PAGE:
How to Handle Stress When Coming Up On a Deadline

Deadlines are a key component of project management. One might argue that deadlines are the reason that project management exists as a career. The ability to manage deadlines is a crucial project management skill, but unfortunately even in those that are fantastic at deadline management, coming upon a due date can be a time of immense stress and anxiety.

That’s because all deadlines are naturally stressful, and in some cases this stress can cause severe anxiety if it continues too often. Project managers experience something very similar to lawyers (a group notorious for intense anxiety and depression) – their ability to handle a project is too black and white. Either you meet the deadline or you don’t. Either you succeed or you fail. As a result, even the best project managers tend to experience this degree of intense anxiety when coming upon a due date.

Getting over that deadline

Tips for Controlling That Stress

Due dates are ongoing, and there are usually many of them. That’s too much stress for one person to handle. So to combat that stress, consider the following tips:

  • Create Sub Goals and Sub Deadlines Well in Advance

You already likely do this in some form, and it may seem unlikely that more deadlines helps with anxiety, but so much of the stress and anxiety that comes from coming upon a deadline is the result of not knowing what’s done and waiting on things that need to be completed, etc. If everything for the project has a short deadline, and every little bit is mapped out, you’ll have a better idea of what you need at every given moment. Essentially there will be no deadlines, because every day you know what’s getting done.

  • Start By Exercising On the Day of the Deadline

There is a tendency to want to get started at work right away, but the best thing you can do is immediately tire out your muscles and fight some of your anxiety symptoms. One of the best ways to do this is with exercise. Exercise releases calming neurotransmitters and tires muscles so your physical symptoms will be less severe throughout the day. Anxiety builds upon itself, so if you’re more physically relaxed with fewer symptoms, the day will not get to you as much.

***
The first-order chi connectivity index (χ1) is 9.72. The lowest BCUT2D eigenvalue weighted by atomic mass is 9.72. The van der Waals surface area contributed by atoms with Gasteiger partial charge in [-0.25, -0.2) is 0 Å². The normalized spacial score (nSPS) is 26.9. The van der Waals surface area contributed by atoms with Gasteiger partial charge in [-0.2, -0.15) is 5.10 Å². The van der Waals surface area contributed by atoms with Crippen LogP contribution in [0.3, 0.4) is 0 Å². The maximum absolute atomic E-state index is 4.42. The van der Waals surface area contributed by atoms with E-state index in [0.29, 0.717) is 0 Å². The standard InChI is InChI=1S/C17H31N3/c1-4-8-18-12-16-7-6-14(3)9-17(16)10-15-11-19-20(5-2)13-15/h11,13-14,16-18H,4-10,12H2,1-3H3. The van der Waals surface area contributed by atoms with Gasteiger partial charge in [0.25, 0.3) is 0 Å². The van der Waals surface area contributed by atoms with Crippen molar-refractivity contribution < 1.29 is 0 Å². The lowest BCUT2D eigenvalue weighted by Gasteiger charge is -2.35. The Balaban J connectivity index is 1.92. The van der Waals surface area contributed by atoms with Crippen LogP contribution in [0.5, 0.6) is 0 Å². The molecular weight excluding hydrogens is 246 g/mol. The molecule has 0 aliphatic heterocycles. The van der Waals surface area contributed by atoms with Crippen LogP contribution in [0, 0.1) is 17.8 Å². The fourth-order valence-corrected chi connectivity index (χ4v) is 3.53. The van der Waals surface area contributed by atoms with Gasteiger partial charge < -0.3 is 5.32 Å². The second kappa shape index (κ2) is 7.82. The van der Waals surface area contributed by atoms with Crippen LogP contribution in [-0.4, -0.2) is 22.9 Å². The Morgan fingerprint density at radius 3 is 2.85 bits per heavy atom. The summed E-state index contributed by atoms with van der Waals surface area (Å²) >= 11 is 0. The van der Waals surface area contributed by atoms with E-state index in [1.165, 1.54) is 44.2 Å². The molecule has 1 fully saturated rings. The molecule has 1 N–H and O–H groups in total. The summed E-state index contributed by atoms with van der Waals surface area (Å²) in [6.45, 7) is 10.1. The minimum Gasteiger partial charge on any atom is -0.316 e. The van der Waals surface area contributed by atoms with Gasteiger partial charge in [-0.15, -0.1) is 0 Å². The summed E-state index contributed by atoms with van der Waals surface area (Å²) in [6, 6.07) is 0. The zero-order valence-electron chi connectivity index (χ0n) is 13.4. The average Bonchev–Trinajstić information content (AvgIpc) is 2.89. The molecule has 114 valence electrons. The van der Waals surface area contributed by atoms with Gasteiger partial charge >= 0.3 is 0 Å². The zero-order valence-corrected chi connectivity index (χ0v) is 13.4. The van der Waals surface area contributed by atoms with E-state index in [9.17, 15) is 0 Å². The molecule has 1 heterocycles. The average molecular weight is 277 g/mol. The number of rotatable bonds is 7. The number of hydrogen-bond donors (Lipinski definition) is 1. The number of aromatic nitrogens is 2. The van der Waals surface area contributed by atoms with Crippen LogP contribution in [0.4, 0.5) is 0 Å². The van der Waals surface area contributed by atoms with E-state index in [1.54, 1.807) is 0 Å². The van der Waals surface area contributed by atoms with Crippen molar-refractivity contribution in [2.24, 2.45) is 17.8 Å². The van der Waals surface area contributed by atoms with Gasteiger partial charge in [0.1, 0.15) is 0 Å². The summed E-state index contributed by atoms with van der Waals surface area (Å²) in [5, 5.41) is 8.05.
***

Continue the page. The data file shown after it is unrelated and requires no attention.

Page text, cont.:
• Time Yourself With Breaks

You also need to take breaks. It’s not always something that comes easily, but if you spend time only focusing on the deadline, you’re going to suffer. One dual method that appears to be effective is giving yourself short timely deadlines throughout the day. Set an alarm for 1 hour, for example, and work as hard as you can for that hour. Once that hour is over, force yourself to take a 15 minute break. Do something fun, call someone on the phone – take your mind off what’s going on. Then set the alarm again and doing it again.

  • Don’t Clock Watch

Watching the clock has never helped anyone when coming across a deadline. You’re not going to work faster just because it’s 3:01 instead of 3:00, and time spent checking the clock is time wasted. Find any way you can to turn the clock off, unless a specific time is necessary for your work.

Planning, Living, and Being Happy

It’s not the way you do your job that needs to change when you have stress leading up to a deadline. Chances are you’re great at your job, and the stress still gets to you. What matters is how you spend all of the other time. If you can manage how you handle the issues that cause you stress and reduce the likelihood of experiencing anxiety, you’ll find a greater chance of relief from your anxiety symptoms.

About the Author: Ryan Rivera suffered from intense anxiety and panic attack symptoms at his work. He writes about overcoming anxiety at

One thought on “How to Handle Stress When Coming Up On a Deadline”

  1. Some great suggestions in the above – I especially like the start the day be exercising – I know it helps, but I still find it hard to make sure I do so..

    One that I’d add, at the risk of sounding liking a pedant with the choice of words…

    Don’t try and manage the deadline – it is what it is, it won’t change (or at least not at your behest) and it will happen. What one manages is how we react to that deadline;
    – know what you need to do to meet the deadline – not what you want to do, but what is essential and achieve that first, then add extras, finesse and more vale
    – understand the consequence if failure, so the level of stress is real and appropriate, i.e. don’t get stressed over an artificial deadline.
    – share the stress; delegate, sub-contract or brainstorm options but get other people involved.

    basically give yourself the best chance to succeed and reduce the stress, a little will give you focus, a lot distracts

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